Taiwan warns Russia, China ties 'harm' international peace
(COMBO) This combination of pictures created on September 15, 2022 shows Russian President Vladimir Putin and China's President Xi Jinping during their meeting on the sidelines of the Shanghai Cooperation Organisation (SCO) leaders' summit in Samarkand. (Photo by Alexandr Demyanchuk / SPUTNIK / AFP)

Taiwan warns Russia, China ties ‘harm’ international peace

Taiwan said on Friday ties between Russia and China were a threat to global peace and that the international community must resist the “expansion of authoritarianism”.

Russia’s Vladimir Putin met Chinese counterpart Xi Jinping for their first face-to-face talks since the start of the conflict in Ukraine on Thursday, hailing their strategic ties in defiance of the West.

In the Uzbek city of Samarkand, Xi told Putin he was “willing to make efforts with Russia to assume the role of great powers”.

Putin reiterated Russia’s support for China’s claim over self-ruled Taiwan which Beijing regards as its own territory and has vowed to one day seize.

The relationship between the two authoritarian leaders has rattled Taipei which fears Xi might one day follow Russia’s lead and invade a neighbour it has long threatened to subdue.

In a statement, Taiwan’s foreign ministry said it “severely condemns Russia for following the Chinese Communist Party’s authoritarian expansionist government to continue to make false statements at international venues that demean our country’s sovereignty”.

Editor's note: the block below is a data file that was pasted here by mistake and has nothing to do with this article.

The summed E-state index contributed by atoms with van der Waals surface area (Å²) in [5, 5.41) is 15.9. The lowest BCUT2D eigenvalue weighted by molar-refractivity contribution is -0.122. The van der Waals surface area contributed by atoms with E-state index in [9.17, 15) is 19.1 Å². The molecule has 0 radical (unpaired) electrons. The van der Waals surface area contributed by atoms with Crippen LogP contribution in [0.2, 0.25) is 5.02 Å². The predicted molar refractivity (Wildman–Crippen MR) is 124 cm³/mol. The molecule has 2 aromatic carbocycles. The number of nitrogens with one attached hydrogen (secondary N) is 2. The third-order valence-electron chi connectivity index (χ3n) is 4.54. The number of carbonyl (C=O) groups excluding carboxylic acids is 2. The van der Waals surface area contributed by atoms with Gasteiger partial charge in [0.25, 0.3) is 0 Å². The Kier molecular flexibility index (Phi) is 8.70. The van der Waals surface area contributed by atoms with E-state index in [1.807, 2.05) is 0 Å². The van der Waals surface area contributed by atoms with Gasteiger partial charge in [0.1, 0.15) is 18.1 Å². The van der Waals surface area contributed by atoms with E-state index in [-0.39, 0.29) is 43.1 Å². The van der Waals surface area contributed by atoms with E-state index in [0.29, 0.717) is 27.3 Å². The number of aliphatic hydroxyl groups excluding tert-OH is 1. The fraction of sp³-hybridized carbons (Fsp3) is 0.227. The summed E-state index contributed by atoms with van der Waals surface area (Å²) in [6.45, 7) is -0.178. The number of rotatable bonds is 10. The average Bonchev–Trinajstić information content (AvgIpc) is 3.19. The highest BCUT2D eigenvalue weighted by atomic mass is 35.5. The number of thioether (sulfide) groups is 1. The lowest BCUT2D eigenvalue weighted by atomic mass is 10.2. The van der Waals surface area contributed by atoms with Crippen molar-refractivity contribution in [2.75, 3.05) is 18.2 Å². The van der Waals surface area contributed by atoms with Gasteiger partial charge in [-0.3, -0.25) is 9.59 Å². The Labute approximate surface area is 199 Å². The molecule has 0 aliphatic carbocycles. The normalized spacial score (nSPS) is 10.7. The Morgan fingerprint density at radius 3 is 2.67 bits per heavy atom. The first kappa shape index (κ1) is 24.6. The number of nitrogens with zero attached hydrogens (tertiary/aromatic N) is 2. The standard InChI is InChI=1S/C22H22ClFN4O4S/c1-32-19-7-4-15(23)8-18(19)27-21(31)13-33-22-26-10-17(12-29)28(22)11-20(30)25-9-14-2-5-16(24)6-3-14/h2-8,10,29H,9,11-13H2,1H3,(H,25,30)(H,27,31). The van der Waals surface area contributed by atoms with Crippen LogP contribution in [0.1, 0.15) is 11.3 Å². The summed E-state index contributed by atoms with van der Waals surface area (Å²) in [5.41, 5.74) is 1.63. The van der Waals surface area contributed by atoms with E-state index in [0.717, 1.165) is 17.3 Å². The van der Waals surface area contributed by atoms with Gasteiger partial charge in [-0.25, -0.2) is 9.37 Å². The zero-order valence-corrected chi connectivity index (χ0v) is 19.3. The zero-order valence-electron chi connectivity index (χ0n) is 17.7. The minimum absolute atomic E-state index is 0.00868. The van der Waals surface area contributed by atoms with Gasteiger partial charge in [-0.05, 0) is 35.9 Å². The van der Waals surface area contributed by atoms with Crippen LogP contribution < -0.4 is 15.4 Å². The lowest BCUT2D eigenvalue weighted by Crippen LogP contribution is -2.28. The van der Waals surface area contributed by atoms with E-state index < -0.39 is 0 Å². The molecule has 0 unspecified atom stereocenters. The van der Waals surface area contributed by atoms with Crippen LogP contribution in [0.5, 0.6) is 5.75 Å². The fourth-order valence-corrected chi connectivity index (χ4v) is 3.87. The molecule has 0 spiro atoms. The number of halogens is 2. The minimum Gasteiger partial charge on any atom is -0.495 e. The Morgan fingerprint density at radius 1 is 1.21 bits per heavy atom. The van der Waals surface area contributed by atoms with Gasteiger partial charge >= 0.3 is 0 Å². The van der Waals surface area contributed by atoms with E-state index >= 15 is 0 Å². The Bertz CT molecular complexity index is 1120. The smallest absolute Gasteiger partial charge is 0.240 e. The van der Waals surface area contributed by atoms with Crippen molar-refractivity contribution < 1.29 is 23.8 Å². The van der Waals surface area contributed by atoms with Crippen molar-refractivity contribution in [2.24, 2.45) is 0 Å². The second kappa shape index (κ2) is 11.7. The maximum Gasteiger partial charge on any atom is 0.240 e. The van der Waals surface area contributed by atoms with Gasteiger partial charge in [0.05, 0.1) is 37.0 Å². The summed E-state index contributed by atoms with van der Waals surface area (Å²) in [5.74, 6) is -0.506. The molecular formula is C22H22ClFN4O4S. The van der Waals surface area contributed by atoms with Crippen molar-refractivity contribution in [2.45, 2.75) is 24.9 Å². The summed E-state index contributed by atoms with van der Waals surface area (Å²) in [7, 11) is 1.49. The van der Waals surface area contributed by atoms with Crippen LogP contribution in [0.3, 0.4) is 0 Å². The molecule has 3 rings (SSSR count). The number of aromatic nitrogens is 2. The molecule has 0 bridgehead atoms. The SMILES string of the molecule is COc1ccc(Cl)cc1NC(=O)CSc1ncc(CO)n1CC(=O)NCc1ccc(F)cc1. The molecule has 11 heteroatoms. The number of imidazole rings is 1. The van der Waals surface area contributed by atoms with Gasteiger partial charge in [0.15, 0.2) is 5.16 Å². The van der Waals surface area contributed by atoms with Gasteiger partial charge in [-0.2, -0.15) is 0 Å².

“(Russia) calls those who maintain peace and the status quo provocative, which highly demonstrates the harm caused by the alliance of Chinese and Russian authoritarian regimes on international peace, stability, democracy and freedom,” the statement added.

‘No limits’

Formerly Cold War allies with a tempestuous relationship, China and Russia have drawn closer in recent years as part of what they call a “no-limits” relationship acting as a counterweight to the global dominance of the United States.

For Putin, the Shanghai Cooperation Organisation summit in Samarkand comes at an important time, as his forces face major battlefield setbacks in Ukraine and a continued Western push to make Russia an international pariah.

For Xi, it is an opportunity to shore up his credentials as a global statesman ahead of a pivotal congress of the ruling Communist Party in October where he is expected to secure a precedent busting third term.

Beijing’s sabre-rattling towards Taiwan has intensified under Xi, China’s most assertive leader in a generation.

Tensions in the Taiwan Strait soared to their highest level in decades when China staged an unprecedented show of force in a furious response to US House Speaker Nancy Pelosi’s visit to Taipei last month.

For a week after her visit, China sent warships, missiles and fighter jets into the waters and skies around Taiwan, which condemned the drills and missile tests as preparation for an invasion.

Xi has tied the “unification” of Taiwan to his signature “great rejuvenation” of China policy.

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